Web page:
The government’s EB-5 program is supposed to be a win-win for everyone. For immigrants seeking admission to the United States it is supposed to provide a path to citizenship if the requirements, centered on the investment of $500,000 or more in select projects, are met. For the U.S. it is a job creation mechanism since the investments from those seeking admission under the program, administered by the United States Citizenship and Immigration Service, are supposed to be used to create jobs in this country. Unfortunately, the program is now at the center of yet another SEC enforcement action and a parallel criminal case. SEC v. Lee, Civil Action No. 2:14-cv-06865 (C.D. Cal. Filed September 3, 2014). Last year the agency brought two other cases involving the program. SEC v. A Chicago Convention Center, LLC, Case No. 13 cv 982 (N.D. Ill. Filed Feb. 6, 2013); SEC v. Ramirez, Civil Action No. 7:13-cv-00531 (S.D. Tx. Filed September 30, 2013).
Lee names as defendants two immigration attorneys, Justin Moongyu Lee and his partner Thomas Kent, and the administrator of their law firm and Mr. Moongyu’s wife, Rebecca Taewon Lee. In addition, seven entities, including Nexland, Inc., founded by Mr. Lee, were named as defendants. In March 2006 Messrs. Lee and Kent had Kansas Biofuel apply to USCIS for a designation as a regional center under the Immigrant Investor Program. The application identified five potential ethanol projects to be constructed in Kansas. The project was approved.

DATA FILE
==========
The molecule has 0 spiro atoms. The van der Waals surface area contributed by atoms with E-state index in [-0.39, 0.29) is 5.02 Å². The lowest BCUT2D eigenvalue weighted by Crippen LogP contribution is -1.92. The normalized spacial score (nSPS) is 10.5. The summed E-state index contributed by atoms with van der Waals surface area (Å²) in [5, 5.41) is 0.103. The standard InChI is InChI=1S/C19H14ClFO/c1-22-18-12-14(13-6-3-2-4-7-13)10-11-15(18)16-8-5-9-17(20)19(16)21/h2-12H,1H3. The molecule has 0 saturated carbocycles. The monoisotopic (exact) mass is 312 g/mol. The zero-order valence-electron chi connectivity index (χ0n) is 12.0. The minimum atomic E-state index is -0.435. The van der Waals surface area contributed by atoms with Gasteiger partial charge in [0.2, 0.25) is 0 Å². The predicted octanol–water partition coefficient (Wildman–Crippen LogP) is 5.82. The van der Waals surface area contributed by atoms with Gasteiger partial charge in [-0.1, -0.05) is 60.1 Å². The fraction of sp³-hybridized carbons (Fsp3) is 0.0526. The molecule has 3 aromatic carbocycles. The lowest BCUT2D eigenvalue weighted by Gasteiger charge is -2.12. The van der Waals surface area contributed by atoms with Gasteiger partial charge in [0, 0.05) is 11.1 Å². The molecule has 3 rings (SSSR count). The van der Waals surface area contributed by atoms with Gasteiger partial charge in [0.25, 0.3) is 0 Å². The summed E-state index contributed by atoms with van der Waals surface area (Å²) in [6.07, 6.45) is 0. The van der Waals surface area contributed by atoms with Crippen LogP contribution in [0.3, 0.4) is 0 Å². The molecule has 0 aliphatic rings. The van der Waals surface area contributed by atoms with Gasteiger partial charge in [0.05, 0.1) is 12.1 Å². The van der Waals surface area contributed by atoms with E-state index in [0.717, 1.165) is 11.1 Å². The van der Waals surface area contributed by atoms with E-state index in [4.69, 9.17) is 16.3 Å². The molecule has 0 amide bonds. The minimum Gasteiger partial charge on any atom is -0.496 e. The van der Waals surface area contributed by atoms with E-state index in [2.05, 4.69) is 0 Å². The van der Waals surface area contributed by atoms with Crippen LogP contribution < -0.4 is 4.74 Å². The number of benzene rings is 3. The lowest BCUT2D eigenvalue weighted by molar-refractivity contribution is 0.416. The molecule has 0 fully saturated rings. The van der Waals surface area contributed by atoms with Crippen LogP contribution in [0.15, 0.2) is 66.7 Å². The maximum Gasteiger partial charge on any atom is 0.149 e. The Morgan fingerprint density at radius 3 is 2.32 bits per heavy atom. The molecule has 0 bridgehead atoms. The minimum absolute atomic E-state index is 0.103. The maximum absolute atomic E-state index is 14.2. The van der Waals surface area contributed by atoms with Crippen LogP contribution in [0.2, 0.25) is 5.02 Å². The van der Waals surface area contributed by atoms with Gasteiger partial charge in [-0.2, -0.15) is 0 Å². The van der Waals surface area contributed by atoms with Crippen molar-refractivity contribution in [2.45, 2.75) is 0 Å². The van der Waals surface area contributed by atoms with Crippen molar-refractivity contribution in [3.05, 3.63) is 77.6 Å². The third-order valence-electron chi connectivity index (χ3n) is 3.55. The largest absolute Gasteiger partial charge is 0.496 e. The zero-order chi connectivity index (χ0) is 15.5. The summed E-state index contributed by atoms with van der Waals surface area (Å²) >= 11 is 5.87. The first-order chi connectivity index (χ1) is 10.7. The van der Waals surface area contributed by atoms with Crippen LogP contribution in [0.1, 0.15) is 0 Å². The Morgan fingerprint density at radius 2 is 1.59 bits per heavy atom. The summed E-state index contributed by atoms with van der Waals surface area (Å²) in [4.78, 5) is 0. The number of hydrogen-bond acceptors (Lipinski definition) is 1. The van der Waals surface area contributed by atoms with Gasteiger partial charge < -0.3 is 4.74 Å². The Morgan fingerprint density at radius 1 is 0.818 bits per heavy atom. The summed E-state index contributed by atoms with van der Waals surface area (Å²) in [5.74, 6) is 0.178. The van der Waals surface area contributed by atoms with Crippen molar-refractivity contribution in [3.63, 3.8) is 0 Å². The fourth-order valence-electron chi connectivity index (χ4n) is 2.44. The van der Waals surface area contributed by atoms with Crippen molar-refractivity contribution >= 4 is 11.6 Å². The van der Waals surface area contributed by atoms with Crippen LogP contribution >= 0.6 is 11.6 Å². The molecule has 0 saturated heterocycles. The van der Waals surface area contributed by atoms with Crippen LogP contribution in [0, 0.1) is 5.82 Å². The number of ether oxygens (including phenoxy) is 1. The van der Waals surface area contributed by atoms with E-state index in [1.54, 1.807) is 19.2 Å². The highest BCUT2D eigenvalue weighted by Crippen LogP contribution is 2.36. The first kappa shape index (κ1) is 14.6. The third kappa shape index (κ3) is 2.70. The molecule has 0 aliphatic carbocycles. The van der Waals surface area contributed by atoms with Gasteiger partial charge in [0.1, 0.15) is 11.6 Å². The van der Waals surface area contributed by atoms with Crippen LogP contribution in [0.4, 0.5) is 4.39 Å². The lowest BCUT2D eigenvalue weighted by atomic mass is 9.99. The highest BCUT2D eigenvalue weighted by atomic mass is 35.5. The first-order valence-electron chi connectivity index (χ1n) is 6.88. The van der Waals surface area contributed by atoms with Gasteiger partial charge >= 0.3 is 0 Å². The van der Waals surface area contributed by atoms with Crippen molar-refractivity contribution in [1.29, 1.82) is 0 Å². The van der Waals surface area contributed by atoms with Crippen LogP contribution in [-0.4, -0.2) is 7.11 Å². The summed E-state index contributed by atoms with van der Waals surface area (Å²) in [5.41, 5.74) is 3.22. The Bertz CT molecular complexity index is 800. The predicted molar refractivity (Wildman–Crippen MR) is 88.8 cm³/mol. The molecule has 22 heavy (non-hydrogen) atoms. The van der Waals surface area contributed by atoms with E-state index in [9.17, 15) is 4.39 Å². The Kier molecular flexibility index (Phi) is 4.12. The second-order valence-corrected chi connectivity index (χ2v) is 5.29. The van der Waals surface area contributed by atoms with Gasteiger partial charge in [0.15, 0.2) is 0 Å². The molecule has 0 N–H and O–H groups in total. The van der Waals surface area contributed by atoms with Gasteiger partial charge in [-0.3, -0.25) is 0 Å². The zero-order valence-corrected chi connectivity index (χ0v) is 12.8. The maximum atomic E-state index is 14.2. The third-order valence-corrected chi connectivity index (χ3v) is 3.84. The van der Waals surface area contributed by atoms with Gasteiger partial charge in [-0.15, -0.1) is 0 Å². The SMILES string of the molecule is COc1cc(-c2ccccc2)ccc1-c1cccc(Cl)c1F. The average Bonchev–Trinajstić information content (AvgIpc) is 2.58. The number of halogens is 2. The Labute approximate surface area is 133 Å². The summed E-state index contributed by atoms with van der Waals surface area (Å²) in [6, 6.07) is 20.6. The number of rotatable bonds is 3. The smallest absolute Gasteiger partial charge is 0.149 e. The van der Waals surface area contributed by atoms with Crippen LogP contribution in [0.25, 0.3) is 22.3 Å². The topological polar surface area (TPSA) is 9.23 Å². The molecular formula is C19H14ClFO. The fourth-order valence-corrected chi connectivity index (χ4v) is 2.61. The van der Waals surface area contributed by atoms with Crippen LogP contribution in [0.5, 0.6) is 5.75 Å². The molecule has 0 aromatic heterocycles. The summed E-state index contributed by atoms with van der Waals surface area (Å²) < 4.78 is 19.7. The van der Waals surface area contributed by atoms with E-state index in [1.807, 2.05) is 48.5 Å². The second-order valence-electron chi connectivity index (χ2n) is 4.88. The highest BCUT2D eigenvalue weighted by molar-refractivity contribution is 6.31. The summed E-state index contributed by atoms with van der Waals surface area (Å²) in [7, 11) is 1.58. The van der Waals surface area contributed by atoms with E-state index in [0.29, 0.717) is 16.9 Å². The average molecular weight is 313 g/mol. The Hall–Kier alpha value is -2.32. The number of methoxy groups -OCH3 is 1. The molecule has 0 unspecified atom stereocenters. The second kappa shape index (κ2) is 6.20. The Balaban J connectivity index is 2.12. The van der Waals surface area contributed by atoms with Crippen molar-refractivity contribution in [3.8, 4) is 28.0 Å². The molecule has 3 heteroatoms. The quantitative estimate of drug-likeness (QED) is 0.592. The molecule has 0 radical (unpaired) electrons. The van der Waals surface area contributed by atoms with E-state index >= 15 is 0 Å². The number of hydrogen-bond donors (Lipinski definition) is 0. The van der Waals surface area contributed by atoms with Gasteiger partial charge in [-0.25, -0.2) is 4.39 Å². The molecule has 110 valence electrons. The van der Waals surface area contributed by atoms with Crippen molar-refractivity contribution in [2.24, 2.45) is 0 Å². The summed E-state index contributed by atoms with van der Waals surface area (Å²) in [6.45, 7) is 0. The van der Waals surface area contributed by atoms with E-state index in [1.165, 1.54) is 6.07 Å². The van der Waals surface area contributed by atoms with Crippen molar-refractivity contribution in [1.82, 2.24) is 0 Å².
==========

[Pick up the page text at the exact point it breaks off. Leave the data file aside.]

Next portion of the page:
From March 2009 to April 2011 the defendants raised over $11.4 million from twenty-four investors through offerings of limited partnership units in the various entities. According to the offering documents each investor was required to invest $500,000 which was to be used solely for an income generating investment in Nexsun Ethanol, LLC. The funds were to be pooled and used to develop an ethanol production facility and an ancillary business or to acquire units of ownership of a new commercial business enterprise to develop and operate an integrated bio-fuel refinery.
Contrary to the representations made to the investors the facilities were not built, although some construction was done. Rather, the defendants provided USCIS with misleading documents which purported to show job creation by Nexsun. Defendants then misappropriated much of the money raised from investors. The complaint alleges violations of Securities Act Section 17(a) and Exchange Act Sections 10(b) and 20(a). The SEC’s action and the parallel criminal case are both pending.